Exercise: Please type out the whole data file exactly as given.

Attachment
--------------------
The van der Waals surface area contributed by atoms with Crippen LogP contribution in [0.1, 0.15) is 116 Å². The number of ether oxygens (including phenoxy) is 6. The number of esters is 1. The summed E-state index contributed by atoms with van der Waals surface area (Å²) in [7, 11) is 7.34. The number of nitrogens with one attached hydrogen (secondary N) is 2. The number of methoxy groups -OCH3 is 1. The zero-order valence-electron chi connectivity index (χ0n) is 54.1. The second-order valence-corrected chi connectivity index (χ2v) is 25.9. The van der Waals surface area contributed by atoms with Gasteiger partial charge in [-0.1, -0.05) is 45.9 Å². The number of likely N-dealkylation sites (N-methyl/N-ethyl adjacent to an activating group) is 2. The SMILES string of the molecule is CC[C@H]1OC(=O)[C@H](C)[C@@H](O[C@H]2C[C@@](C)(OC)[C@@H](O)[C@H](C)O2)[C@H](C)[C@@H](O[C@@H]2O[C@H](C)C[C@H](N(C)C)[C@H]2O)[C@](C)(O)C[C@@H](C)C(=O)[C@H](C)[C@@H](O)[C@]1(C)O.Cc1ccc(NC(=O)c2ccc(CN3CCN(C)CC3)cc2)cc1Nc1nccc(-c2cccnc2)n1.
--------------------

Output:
The van der Waals surface area contributed by atoms with Crippen LogP contribution in [0.1, 0.15) is 116 Å². The number of ether oxygens (including phenoxy) is 6. The number of esters is 1. The summed E-state index contributed by atoms with van der Waals surface area (Å²) in [7, 11) is 7.34. The number of nitrogens with one attached hydrogen (secondary N) is 2. The number of methoxy groups -OCH3 is 1. The zero-order valence-electron chi connectivity index (χ0n) is 54.1. The second-order valence-corrected chi connectivity index (χ2v) is 25.9. The van der Waals surface area contributed by atoms with Gasteiger partial charge in [-0.1, -0.05) is 45.9 Å². The number of likely N-dealkylation sites (N-methyl/N-ethyl adjacent to an activating group) is 2. The SMILES string of the molecule is CC[C@H]1OC(=O)[C@H](C)[C@@H](O[C@H]2C[C@@](C)(OC)[C@@H](O)[C@H](C)O2)[C@H](C)[C@@H](O[C@@H]2O[C@H](C)C[C@H](N(C)C)[C@H]2O)[C@](C)(O)C[C@@H](C)C(=O)[C@H](C)[C@@H](O)[C@]1(C)O.Cc1ccc(NC(=O)c2ccc(CN3CCN(C)CC3)cc2)cc1Nc1nccc(-c2cccnc2)n1.